Is Geometry necessary for understanding Physics?

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In summary, all mathematics that you learn in school is essential to physics. The only exception may be university level topics that are of secondary importance.
  • #1
Stratosphere
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What specific types of math are essential to physics? I have a Geometry book but I think most of it is useless information, in school we never go through the ENTIRE book only some of it, is that because some of it is useless?
 
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  • #2
All mathematics that you learn in school is essential to physics. There may be some university level topics that are of secondary importance, but everything you learn in school is absolutely essential and basic.
 
  • #3
I want to study my self though. I am not sure what to learn and what not to learn. I am looking for some guidance on the subject.
 
  • #4
Stratosphere said:
I am not sure what to learn and what not to learn.

You need to master everything that's presented in high school (algebra, geometry, trigonometry) before you can study calculus.
 
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  • #5
Stratosphere said:
in school we never go through the ENTIRE book only some of it, is that because some of it is useless?

No, it's because different teachers (or schools) cover different sets of topics, and the publisher wants to "sell" the book to as many teachers as possible. In any subject, most teachers agree (more or less) on a basic set of "core" topics that they absolutely must cover, but beyond that there is disagreement on "extra" topics.

"Extra" does not necessarily mean "useless" or "unimportant"! It simply means that there is not enough time in any course to cover everything that could be important for some purpose. At some point, every student has to learn on his own, material that was not covered in one of his courses, and this is where the "extra" material in textbooks becomes useful.
 
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  • #6
Algebra, Geometry, Trigonometry, Calculus (I, II, and III in a university), vector analysis, linear algebra, differential equations, partial differential equations...
I think that covers a good amount, would you say?
 
  • #7
jtbell said:
"Extra" does not necessarily mean "useless" or "unimportant"! It simply means that there is not enough time in any course to cover everything that could be important for some purpose. At some point, every student has to learn on his own, material that was not covered in one of his courses, and this is where the "extra" material in textbooks becomes useful.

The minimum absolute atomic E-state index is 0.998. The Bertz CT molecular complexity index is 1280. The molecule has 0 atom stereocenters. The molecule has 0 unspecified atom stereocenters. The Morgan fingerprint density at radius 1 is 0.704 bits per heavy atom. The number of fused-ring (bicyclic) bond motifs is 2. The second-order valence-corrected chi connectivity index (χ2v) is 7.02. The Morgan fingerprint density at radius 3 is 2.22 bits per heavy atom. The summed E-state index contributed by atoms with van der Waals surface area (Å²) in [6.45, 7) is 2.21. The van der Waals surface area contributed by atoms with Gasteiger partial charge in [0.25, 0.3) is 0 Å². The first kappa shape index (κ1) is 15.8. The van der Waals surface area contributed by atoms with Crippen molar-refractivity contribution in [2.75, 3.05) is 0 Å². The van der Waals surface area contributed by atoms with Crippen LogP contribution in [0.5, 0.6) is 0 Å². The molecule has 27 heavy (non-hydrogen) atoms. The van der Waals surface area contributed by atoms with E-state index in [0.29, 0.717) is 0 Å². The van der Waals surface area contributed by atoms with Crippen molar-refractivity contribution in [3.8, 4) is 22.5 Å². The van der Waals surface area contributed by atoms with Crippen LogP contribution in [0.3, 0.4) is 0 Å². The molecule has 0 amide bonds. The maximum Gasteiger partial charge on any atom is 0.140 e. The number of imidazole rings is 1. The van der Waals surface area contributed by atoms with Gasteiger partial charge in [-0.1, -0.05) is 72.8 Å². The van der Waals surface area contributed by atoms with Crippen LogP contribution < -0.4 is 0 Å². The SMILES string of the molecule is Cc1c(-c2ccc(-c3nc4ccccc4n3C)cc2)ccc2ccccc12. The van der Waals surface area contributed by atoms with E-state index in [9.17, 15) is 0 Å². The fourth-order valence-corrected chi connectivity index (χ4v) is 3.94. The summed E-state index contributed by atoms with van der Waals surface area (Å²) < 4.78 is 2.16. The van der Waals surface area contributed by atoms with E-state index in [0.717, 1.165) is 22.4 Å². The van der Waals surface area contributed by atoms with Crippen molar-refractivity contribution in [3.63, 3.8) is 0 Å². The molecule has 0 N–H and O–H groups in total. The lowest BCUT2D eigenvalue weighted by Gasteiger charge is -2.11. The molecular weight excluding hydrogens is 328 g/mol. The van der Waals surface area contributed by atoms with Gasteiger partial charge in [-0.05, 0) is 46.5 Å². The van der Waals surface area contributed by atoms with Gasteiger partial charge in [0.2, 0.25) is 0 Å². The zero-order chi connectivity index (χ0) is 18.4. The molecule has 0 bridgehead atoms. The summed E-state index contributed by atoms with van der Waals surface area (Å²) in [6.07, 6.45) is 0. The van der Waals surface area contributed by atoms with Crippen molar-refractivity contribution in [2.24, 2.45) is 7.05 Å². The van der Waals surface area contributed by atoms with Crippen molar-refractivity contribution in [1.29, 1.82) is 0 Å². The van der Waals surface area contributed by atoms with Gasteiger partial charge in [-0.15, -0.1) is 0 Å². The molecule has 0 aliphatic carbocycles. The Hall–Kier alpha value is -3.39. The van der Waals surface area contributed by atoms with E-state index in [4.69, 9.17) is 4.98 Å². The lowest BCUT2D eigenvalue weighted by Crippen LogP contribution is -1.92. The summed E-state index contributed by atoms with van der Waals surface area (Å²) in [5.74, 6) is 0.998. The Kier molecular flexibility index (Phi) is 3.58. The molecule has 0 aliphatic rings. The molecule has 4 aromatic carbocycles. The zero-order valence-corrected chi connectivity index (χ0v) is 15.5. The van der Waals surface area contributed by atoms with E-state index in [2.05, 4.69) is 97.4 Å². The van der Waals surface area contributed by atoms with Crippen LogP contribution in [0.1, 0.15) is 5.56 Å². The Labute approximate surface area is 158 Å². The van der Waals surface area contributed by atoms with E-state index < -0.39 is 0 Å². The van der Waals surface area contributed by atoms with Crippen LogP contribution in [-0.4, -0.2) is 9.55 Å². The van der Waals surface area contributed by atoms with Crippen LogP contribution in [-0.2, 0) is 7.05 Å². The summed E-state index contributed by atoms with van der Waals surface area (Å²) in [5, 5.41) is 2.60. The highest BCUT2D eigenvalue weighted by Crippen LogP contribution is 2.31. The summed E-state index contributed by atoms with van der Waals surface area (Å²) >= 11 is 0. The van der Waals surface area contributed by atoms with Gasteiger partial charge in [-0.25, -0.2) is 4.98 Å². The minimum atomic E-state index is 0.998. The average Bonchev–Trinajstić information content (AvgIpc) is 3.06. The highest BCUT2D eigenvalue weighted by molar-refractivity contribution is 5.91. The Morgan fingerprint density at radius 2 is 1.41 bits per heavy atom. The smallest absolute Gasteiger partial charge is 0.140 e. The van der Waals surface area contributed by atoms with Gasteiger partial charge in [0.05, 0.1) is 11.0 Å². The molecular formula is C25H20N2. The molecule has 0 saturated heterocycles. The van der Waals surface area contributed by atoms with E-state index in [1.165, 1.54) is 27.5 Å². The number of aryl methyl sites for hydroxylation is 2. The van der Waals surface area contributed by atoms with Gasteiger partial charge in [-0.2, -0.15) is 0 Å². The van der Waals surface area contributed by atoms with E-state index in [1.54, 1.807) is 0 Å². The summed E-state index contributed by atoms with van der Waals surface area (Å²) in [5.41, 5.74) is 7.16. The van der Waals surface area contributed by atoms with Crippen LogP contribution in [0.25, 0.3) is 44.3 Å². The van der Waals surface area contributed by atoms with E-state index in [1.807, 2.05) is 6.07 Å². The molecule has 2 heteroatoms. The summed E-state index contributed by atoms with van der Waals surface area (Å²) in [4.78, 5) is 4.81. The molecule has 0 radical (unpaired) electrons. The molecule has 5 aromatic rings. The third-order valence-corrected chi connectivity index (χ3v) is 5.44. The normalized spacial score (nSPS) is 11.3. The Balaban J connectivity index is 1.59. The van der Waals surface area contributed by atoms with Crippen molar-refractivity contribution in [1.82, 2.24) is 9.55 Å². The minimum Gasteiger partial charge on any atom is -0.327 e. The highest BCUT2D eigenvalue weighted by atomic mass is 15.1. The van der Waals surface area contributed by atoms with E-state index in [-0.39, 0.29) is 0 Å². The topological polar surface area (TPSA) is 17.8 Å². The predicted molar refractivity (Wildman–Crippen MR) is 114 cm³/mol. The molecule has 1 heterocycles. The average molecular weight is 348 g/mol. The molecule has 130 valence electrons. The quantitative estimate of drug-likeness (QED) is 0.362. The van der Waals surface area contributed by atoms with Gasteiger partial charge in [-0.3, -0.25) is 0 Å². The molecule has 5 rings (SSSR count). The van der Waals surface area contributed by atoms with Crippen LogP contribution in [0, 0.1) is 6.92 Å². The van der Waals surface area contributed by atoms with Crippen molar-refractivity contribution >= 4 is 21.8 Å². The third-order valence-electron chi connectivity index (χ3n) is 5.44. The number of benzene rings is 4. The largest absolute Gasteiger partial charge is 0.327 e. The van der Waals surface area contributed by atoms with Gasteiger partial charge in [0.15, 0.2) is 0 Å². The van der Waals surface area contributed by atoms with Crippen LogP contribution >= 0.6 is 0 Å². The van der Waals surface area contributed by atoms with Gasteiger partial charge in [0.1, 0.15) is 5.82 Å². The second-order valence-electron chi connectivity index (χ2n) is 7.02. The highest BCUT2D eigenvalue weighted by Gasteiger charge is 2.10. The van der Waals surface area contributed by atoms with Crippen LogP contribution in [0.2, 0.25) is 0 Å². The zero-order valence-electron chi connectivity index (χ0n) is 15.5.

Seconded.

I will also repeat what others have said, until you have mastered everything covered in school there is no point spending time studying other subjects. If, however you're finding that you're very comfortable with the school level material and would like some guidance on what extra subjects you can do, that's a different question to ask.
 
  • #8
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  • #9
ZapperZ said:
Look at Mary Boas's text "Mathematical Methods in the Physical Sciences", which https://www.physicsforums.com/showthread.php?t=230281" in this forum. I'd say at least 3/4 of the mathematics covered in that text are what one WILL need as a physics major.

Zz.

just out of curiosity, what from that book do you think is unnecessary for a physics major?
 
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  • #10
Well I think there are some other posts on this forum you should look through.
Check the very top posts in this forum, the sticky posts. They should prove helpful for you to read through. "So you Want to be a Physicist..." comes to mind.

Having used Boas's book I can't think of anything off the top of my head that is not useful to physics but at the same time I think it depends on what field within physics you go into. Surely all the math found in there can be used in different areas but will you end up using 100% of what is in that book? maybe not.
 
  • #11
Here this should make it even easier; read through the article found at the following link as it contains a LOT of good advice

http://docs.google.com/Doc?docid=df5w5j9q_5gj6wmt"
 
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1. What is the relationship between math and physics?

Math and physics are closely intertwined, with math providing the language and tools for understanding the physical world. Many physical concepts and laws can be described and predicted using mathematical equations.

2. How important is math in studying physics?

Math is essential to understanding and solving problems in physics. Without a strong foundation in math, it is nearly impossible to fully comprehend the concepts and theories of physics.

3. Which branches of math are most important for physics?

Some of the most important branches of math for physics include calculus, linear algebra, differential equations, and vector calculus. These branches are used to describe motion, forces, and other fundamental concepts in physics.

4. Is it possible to study physics without being good at math?

While it is possible to study some aspects of physics without being an expert in math, a strong understanding of math is crucial for truly grasping the concepts and making accurate predictions. It is recommended to have a solid foundation in math before delving into physics.

5. How can I improve my math skills for physics?

Practice is key when it comes to improving math skills for physics. Work through practice problems and seek help from a tutor or teacher if needed. Additionally, understanding the applications of math in physics can help make the concepts more tangible and easier to understand.

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